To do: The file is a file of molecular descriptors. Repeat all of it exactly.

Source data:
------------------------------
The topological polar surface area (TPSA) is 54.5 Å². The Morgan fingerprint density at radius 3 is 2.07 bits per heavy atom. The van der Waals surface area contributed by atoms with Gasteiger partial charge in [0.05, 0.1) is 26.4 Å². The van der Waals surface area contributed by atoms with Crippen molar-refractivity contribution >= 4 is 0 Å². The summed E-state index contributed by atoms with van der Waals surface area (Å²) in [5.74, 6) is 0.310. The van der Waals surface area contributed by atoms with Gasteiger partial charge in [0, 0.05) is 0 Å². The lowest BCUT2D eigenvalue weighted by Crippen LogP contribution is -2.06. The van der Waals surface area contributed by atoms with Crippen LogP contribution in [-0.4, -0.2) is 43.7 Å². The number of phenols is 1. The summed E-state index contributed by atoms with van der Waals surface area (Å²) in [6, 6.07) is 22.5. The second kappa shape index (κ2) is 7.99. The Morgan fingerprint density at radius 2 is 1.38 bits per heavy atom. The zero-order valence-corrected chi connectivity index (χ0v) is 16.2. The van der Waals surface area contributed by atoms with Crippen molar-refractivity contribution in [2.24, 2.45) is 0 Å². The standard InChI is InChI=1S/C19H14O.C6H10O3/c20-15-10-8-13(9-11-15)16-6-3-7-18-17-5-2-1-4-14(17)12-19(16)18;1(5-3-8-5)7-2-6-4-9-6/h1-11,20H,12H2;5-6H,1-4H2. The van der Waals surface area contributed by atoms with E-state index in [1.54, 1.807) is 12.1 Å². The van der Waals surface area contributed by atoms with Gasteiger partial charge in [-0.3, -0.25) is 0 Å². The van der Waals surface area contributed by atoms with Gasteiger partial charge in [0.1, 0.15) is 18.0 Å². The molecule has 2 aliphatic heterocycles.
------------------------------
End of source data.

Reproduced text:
The topological polar surface area (TPSA) is 54.5 Å². The Morgan fingerprint density at radius 3 is 2.07 bits per heavy atom. The van der Waals surface area contributed by atoms with Gasteiger partial charge in [0.05, 0.1) is 26.4 Å². The van der Waals surface area contributed by atoms with Crippen molar-refractivity contribution >= 4 is 0 Å². The summed E-state index contributed by atoms with van der Waals surface area (Å²) in [5.74, 6) is 0.310. The van der Waals surface area contributed by atoms with Gasteiger partial charge in [0, 0.05) is 0 Å². The lowest BCUT2D eigenvalue weighted by Crippen LogP contribution is -2.06. The van der Waals surface area contributed by atoms with Crippen LogP contribution in [-0.4, -0.2) is 43.7 Å². The number of phenols is 1. The summed E-state index contributed by atoms with van der Waals surface area (Å²) in [6, 6.07) is 22.5. The second kappa shape index (κ2) is 7.99. The Morgan fingerprint density at radius 2 is 1.38 bits per heavy atom. The zero-order valence-corrected chi connectivity index (χ0v) is 16.2. The van der Waals surface area contributed by atoms with Crippen molar-refractivity contribution in [2.24, 2.45) is 0 Å². The standard InChI is InChI=1S/C19H14O.C6H10O3/c20-15-10-8-13(9-11-15)16-6-3-7-18-17-5-2-1-4-14(17)12-19(16)18;1(5-3-8-5)7-2-6-4-9-6/h1-11,20H,12H2;5-6H,1-4H2. The van der Waals surface area contributed by atoms with E-state index in [1.54, 1.807) is 12.1 Å². The van der Waals surface area contributed by atoms with Gasteiger partial charge in [-0.3, -0.25) is 0 Å². The van der Waals surface area contributed by atoms with Gasteiger partial charge in [0.1, 0.15) is 18.0 Å². The molecule has 2 aliphatic heterocycles.